Cheers to a great experience!

Wednesday, February 13, 2008

Late breaking news!

Well, due to alleged concerns about the weather in McMurdo deteriorating, they're closing Pole a day early. This means that tomorrow I get to spend the whole morning doing the flight following Comms Operator role, and then I'll grab a bite of lunch (hopefully), put on my bunker gear, and roll out to the flight line to work the ARFF (Aircraft Rescue and Fire Fighting) truck for the final flight out for the season. Then, while most everybody else is whooping it up, I'll get to start my day as a Science Tech. If there's one thing I haven't had to worry about, and don't anticipate becoming a problem, it's being bored.

I had a 3AM wake-up to go out and do a computer installation for a project out in ARO this morning, which was thankfully successful. It was amazing how quiet the station was without any vehicles driving around making a racket. The only real sound was that of the 17-knot wind that was bitingly cold.

Winter begins tomorrow. What strange twists of fate have let this come to pass in my life? It definitely feels like a whole new experience is just around the bend.

Sunday, February 10, 2008

End of an era

Well, the final pub trivia was held last night. My team Vae Victis managed to pull off another overall points victory to end the season. Though I was dubious about the whole pub trivia thing to begin with, it ended up becoming a staple of Sunday night entertainment. I guess we'll probably try to keep up a bi-weekly or monthly version during the winter, but this was definitely fun while it lasted.

So, with the onset of the final week of the summer we'll be seeing a mass exodus of folks over the next five days. We're losing 30-some folks today, and will be down (by my count) to about 55 people by the time that last flight leaves on Friday. It will be interesting to see if we have any "runners" that decide they don't want to stay at the last minute, too.

Saturday, February 9, 2008

vertical relief...bizarre

Well, I just got done watching a couple snow sports flicks in the gym on the big screen with a passel of folks. Warren Miller's "Playground" and Teton Gravity Research's "Lost and Found" both provided a whirlwind of images of terrain that is not the least bit like Pole, except it was warmer and still covered in snow. They did visit Dubai in one flick, and showed a couple guys pulling off all these tricks in their indoor ski slope. I think my favorite part was a couple guys using small parafoils to just rocket down the Alps, leaping off into space when the slopes got vertical. It's starting to get to the point for me that seeing images of the rest of the world is getting to be discernibly strange. I can't wait to feel what another 9.5 months will do to exacerbate that sensation.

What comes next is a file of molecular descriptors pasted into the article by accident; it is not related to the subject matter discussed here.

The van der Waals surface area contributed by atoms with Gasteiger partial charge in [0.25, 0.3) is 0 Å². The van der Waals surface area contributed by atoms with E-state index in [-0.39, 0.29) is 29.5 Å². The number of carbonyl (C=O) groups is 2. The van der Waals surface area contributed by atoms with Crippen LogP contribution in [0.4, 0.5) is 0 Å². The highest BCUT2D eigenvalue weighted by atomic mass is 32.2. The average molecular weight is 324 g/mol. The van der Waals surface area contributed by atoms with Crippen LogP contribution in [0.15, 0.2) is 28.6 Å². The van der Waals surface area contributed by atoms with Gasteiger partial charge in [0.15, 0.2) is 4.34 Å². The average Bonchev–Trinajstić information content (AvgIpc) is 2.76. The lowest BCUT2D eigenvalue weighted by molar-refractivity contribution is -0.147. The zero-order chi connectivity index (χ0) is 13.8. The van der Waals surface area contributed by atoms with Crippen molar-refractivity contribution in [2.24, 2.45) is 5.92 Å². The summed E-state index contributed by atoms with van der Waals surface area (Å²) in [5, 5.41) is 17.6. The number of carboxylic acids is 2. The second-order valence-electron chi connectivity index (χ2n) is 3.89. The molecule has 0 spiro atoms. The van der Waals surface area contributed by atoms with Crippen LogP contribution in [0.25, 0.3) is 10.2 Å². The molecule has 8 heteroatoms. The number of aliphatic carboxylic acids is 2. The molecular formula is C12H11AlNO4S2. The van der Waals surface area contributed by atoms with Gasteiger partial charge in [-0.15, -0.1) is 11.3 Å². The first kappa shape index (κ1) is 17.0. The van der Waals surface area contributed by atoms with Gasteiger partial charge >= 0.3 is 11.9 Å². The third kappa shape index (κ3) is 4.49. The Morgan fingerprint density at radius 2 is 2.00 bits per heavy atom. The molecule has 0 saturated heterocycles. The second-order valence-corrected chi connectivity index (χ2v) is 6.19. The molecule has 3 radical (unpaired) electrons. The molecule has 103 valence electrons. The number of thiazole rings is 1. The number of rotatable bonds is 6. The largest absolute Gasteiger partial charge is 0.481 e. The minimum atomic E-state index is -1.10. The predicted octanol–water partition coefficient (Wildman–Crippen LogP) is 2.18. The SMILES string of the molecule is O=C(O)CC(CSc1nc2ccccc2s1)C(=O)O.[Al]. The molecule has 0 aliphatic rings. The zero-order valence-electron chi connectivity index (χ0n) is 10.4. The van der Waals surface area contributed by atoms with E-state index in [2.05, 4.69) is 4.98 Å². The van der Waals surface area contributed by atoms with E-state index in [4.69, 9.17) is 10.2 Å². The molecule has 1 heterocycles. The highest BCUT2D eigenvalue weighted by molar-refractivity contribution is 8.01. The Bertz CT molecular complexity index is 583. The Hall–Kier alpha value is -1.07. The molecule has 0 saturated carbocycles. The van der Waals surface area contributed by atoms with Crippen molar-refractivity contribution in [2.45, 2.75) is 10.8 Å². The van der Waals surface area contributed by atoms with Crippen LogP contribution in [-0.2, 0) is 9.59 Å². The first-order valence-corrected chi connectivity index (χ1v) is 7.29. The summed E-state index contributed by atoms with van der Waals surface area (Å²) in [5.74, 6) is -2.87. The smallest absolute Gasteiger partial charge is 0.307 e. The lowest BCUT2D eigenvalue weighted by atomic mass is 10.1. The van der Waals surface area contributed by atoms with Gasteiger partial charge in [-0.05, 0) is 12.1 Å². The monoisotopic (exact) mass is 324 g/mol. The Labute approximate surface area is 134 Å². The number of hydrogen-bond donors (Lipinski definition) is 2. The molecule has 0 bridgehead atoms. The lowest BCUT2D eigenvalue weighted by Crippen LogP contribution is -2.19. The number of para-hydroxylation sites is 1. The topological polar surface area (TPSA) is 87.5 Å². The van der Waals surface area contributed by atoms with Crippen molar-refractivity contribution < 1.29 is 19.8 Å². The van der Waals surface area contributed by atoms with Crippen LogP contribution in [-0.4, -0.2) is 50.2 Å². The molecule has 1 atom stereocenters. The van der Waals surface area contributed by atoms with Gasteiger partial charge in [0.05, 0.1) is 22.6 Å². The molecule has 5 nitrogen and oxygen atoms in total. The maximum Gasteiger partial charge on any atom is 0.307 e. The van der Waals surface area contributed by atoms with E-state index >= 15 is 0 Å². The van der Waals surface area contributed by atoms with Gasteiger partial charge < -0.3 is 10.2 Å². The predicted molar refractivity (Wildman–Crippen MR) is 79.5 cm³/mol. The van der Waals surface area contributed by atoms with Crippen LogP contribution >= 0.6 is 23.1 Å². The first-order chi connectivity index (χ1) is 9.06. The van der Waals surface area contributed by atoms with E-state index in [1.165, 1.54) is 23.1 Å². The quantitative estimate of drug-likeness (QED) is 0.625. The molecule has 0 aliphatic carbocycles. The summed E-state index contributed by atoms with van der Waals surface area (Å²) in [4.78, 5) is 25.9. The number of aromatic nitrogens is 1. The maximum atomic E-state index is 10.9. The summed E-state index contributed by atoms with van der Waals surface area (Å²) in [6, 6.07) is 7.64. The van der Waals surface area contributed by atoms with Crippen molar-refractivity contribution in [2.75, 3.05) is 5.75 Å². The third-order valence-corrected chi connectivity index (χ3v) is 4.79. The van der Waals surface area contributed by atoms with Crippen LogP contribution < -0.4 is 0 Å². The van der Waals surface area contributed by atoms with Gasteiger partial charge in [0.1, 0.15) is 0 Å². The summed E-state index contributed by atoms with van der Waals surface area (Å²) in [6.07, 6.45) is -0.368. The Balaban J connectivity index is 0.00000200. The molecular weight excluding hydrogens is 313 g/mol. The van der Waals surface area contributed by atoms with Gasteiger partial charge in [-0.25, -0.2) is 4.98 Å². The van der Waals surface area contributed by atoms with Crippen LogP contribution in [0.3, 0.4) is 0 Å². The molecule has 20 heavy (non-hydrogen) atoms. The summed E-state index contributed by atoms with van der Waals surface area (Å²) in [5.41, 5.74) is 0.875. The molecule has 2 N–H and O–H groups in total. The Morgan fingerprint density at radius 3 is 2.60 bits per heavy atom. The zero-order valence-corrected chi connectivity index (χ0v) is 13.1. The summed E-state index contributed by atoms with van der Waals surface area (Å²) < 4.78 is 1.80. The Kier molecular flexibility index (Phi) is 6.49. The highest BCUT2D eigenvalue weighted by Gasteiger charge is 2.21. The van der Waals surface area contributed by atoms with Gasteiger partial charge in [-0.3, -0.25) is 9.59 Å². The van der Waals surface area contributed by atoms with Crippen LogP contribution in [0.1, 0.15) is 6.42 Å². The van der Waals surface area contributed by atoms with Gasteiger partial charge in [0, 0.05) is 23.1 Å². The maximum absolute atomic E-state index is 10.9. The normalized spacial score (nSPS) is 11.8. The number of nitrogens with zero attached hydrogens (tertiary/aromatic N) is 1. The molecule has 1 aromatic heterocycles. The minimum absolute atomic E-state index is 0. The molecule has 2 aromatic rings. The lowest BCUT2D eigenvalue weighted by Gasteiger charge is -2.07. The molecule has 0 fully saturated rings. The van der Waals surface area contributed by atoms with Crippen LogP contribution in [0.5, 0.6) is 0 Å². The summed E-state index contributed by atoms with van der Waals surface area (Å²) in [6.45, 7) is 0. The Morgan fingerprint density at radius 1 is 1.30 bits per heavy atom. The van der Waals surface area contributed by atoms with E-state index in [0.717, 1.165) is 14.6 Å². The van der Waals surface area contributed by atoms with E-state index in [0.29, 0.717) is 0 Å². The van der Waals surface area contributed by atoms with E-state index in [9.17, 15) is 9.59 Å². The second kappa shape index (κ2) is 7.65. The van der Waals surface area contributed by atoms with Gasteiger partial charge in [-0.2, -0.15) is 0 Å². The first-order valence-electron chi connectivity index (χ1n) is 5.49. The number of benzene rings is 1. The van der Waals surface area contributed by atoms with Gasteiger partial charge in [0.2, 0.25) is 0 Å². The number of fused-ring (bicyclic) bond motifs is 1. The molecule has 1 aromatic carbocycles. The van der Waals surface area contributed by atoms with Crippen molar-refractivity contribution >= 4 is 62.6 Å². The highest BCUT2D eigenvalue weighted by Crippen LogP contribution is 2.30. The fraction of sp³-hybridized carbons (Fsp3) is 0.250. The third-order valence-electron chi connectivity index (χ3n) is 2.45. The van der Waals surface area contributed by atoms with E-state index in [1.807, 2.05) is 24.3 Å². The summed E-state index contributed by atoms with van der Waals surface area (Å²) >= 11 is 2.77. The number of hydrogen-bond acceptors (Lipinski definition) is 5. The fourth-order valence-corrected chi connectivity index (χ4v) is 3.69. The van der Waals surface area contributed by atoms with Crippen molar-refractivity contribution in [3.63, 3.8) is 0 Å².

I got in a good 5 hours in the Communications center here again. It involves making announcements over our PA or "all call" (as it's referred to here), and every time I work in there the next few days I get all sorts of comments about how people liked my voice, how I'm the "voice of the South Pole", and how "gee, it's the first time I've actually been able to hear and understand you". It would be interesting to hear myself and hear if what I hear in my head when I talk is so much radically different from what people hear when I get amplified and broadcast all over the station. The flight following activities I'm feeling pretty good on. In a lot of ways it is like the time I spent working flight ops at SOHO, but sometimes there can be a whole lot more conversations simultaneously that you have to try and understand.

I've got my iPod now and have been practicing with it as accompaniment to my guitar playing. I had to start with a great inaugural song; every great journey began with a single step, so opted for "The Throne Room" from the original Star Wars. It's a splendid fanfare and only seemed appropriate.

Station population is down to 180-something, and will drop to about 150 on Monday. It's getting quieter around here, and the shadows are getting longer. This transition period seems like we're on the edge of a coin that is in the process of flipping from one situation to another vastly different one. It's definitely exciting to be staying this year, and I'm looking forward to my feelings when I see that last flight leave for oh-so-many months.

Thursday, February 7, 2008

A hint of darkness

Well, we had our partial solar eclipse here in Antarctica yesterday. Here at Pole we got about 83% of the sun obscured, and it got a slight bit less bright outside for about 30 minutes. It was by no means night, but wasn't as hellishly bright as it has been these last months. It was fun to see how everybody was going about looking at the eclipse directly and indirectly. I took all my direct photos using a DVD-R as a filter, which was pretty nifty.

The indirect photos I took using a pin hole in a cardboard box were a lot of fun.

The temperatures dropped from around -48F to -54F during the eclipse, and are now hovering around -51F. The planes have to stop flying at -58F (-50C) since their hydraulic systems tend to start freezing up around that temperature. We've got one week left until the tentative close of Pole for the winter until October, or whenever the weather permits. We've got 202 people on-station right now, and that should drop to just over 180 with today's outbound passenger flights.